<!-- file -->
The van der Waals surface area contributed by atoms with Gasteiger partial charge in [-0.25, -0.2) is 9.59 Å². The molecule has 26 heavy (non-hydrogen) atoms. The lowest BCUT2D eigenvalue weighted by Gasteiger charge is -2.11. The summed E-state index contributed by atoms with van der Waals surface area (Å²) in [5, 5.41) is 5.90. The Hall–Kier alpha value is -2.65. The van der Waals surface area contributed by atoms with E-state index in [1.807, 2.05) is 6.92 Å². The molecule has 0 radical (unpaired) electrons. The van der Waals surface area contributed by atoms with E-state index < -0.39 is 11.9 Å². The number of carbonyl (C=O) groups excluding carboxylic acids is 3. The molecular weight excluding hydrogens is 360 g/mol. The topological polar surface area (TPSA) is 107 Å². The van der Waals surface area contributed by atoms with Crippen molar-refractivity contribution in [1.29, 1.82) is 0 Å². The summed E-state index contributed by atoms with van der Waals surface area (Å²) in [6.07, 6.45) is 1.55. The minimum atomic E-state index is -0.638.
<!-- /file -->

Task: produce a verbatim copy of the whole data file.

The van der Waals surface area contributed by atoms with Gasteiger partial charge in [-0.25, -0.2) is 9.59 Å². The molecule has 26 heavy (non-hydrogen) atoms. The lowest BCUT2D eigenvalue weighted by Gasteiger charge is -2.11. The summed E-state index contributed by atoms with van der Waals surface area (Å²) in [5, 5.41) is 5.90. The Hall–Kier alpha value is -2.65. The van der Waals surface area contributed by atoms with E-state index in [1.807, 2.05) is 6.92 Å². The molecule has 0 radical (unpaired) electrons. The van der Waals surface area contributed by atoms with E-state index < -0.39 is 11.9 Å². The number of carbonyl (C=O) groups excluding carboxylic acids is 3. The molecular weight excluding hydrogens is 360 g/mol. The topological polar surface area (TPSA) is 107 Å². The van der Waals surface area contributed by atoms with Crippen molar-refractivity contribution in [1.29, 1.82) is 0 Å². The summed E-state index contributed by atoms with van der Waals surface area (Å²) in [6.07, 6.45) is 1.55. The minimum atomic E-state index is -0.638.